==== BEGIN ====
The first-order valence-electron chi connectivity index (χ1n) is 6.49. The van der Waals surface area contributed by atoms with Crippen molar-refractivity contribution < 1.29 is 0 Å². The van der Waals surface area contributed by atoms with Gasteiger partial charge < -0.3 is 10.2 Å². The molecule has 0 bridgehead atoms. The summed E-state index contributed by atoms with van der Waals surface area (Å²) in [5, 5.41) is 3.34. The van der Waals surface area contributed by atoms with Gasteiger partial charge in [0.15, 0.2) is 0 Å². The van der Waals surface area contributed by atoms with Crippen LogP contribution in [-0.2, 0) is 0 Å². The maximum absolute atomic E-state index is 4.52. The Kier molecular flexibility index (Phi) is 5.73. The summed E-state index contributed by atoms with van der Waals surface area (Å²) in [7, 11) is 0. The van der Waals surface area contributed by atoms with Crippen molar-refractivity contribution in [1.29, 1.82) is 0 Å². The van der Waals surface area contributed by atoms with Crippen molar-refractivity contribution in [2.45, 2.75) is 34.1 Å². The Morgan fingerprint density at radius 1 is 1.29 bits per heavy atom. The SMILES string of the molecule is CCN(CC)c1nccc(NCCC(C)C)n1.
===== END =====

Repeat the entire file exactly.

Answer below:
The first-order valence-electron chi connectivity index (χ1n) is 6.49. The van der Waals surface area contributed by atoms with Crippen molar-refractivity contribution < 1.29 is 0 Å². The van der Waals surface area contributed by atoms with Gasteiger partial charge < -0.3 is 10.2 Å². The molecule has 0 bridgehead atoms. The summed E-state index contributed by atoms with van der Waals surface area (Å²) in [5, 5.41) is 3.34. The van der Waals surface area contributed by atoms with Gasteiger partial charge in [0.15, 0.2) is 0 Å². The van der Waals surface area contributed by atoms with Crippen LogP contribution in [-0.2, 0) is 0 Å². The maximum absolute atomic E-state index is 4.52. The Kier molecular flexibility index (Phi) is 5.73. The summed E-state index contributed by atoms with van der Waals surface area (Å²) in [7, 11) is 0. The van der Waals surface area contributed by atoms with Crippen molar-refractivity contribution in [1.29, 1.82) is 0 Å². The van der Waals surface area contributed by atoms with Crippen molar-refractivity contribution in [2.45, 2.75) is 34.1 Å². The Morgan fingerprint density at radius 1 is 1.29 bits per heavy atom. The SMILES string of the molecule is CCN(CC)c1nccc(NCCC(C)C)n1.